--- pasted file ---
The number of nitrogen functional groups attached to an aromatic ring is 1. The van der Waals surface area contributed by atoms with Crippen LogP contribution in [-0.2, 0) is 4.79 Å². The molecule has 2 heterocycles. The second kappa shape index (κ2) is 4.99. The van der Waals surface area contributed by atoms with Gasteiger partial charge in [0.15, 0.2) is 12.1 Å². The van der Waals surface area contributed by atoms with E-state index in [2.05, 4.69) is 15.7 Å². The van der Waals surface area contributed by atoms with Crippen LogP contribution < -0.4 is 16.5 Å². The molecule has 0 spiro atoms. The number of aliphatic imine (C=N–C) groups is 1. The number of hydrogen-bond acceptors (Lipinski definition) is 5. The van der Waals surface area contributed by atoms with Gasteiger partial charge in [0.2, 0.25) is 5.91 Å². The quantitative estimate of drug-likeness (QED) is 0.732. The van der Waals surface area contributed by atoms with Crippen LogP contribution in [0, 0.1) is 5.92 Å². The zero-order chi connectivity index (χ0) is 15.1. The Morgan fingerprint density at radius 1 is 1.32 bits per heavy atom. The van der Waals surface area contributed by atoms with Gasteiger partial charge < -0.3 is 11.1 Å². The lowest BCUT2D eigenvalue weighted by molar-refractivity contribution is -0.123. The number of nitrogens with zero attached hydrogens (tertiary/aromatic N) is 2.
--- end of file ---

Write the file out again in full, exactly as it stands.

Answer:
The number of nitrogen functional groups attached to an aromatic ring is 1. The van der Waals surface area contributed by atoms with Crippen LogP contribution in [-0.2, 0) is 4.79 Å². The molecule has 2 heterocycles. The second kappa shape index (κ2) is 4.99. The van der Waals surface area contributed by atoms with Gasteiger partial charge in [0.15, 0.2) is 12.1 Å². The van der Waals surface area contributed by atoms with E-state index in [2.05, 4.69) is 15.7 Å². The van der Waals surface area contributed by atoms with Crippen LogP contribution < -0.4 is 16.5 Å². The molecule has 0 spiro atoms. The number of aliphatic imine (C=N–C) groups is 1. The number of hydrogen-bond acceptors (Lipinski definition) is 5. The van der Waals surface area contributed by atoms with Gasteiger partial charge in [0.2, 0.25) is 5.91 Å². The quantitative estimate of drug-likeness (QED) is 0.732. The van der Waals surface area contributed by atoms with Crippen LogP contribution in [0, 0.1) is 5.92 Å². The zero-order chi connectivity index (χ0) is 15.1. The Morgan fingerprint density at radius 1 is 1.32 bits per heavy atom. The van der Waals surface area contributed by atoms with Gasteiger partial charge < -0.3 is 11.1 Å². The lowest BCUT2D eigenvalue weighted by molar-refractivity contribution is -0.123. The number of nitrogens with zero attached hydrogens (tertiary/aromatic N) is 2.